Communicating with Limited English Proficient Patients: Interpreter Services

CHAPTER 6 Communicating with Limited English Proficient Patients

Interpreter Services

The need to ensure linguistic access to healthcare for limited English proficient (LEP) patients through the use of bilingual providers or trained interpreters can be understood from four primary perspectives: regulatory, demographic, financial, and quality. The regulatory basis for the provision of interpreter services was covered in Chapter 5, so the focus here will be on the demographic, financial, and quality perspectives, all illustrated in the following patient experience.

Yee (not her real name) presented in the ER of a large urban hospital with a serious hand injury. Like large numbers of other recent immigrants to this urban center, Yee spoke fluent Hmong but almost no English. She did not bring an interpreter nor had one been arranged for her through the hospital, so her husband agreed to interpret at the physician’s request. The physician asked the patient to follow up immediately at the hand clinic, but her husband interpreted the physician’s request to mean that they were to follow up at their primary care clinic to have her hand seen again. It took the primary care physician two visits to realize the mistake and set up a follow-up appointment with the surgery clinic. Precious weeks were lost due to this one interpretation error and the window of opportunity to repair the nerve and ligament damage to this woman’s hand had narrowed significantly. If a trained interpreter had been used for Yee’s visit to the ER, the additional cost would likely not have exceeded $75. The price of saving this expense? Significant:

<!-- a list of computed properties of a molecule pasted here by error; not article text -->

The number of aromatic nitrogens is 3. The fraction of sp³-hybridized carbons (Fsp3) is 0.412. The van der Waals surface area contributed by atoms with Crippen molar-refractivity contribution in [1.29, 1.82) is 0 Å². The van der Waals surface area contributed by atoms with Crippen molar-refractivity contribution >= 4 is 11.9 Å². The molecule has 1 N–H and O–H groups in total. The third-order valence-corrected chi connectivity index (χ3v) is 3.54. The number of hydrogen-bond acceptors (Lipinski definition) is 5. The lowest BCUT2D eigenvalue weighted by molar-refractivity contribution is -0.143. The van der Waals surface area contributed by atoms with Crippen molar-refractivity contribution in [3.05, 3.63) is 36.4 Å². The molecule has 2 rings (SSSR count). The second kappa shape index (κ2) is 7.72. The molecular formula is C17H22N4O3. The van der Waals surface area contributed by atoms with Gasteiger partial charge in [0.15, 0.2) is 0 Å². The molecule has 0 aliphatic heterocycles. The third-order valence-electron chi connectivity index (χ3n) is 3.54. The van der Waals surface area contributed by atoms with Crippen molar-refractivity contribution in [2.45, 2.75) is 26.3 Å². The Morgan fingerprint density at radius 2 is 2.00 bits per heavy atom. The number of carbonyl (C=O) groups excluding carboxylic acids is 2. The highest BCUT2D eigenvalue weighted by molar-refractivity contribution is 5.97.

The Demographic Perspective

According to the 2000 census,3 more than 21 million individuals in the US have limited English proficiency or identify themselves as speaking English less than ‘very well.’ LEP populations grew more than 100% in fifteen states between 1990 and 2000 with significant growth occurring in rural as well as urban settings. As LEP populations have grown, so too has the need for healthcare organizations to find ways to effectively bridge the language gap between providers and their patients. A key first step in doing this is to identify the primary language groups in one’s service area. The language map available through the Modern Languages Association ( is a very useful tool for accomplishing this. It allows users to search for 30 different languages by state, county, city, and zip code. Other good sources of population estimates are community-based organizations and refugee resettlement agencies that serve new refugee and immigrant arrivals in a particular area. Collecting race/ethnicity and language preference data, covered in Chapter 7, offers an additional snapshot of the demographic trends that should shape the interpreter services developed in a particular organization.

Box 6.1 Definitions1

LEP persons are individuals who are not able to speak, read, write, or understand the English language at a level that permits them to interact effectively with healthcare providers and social service agencies.2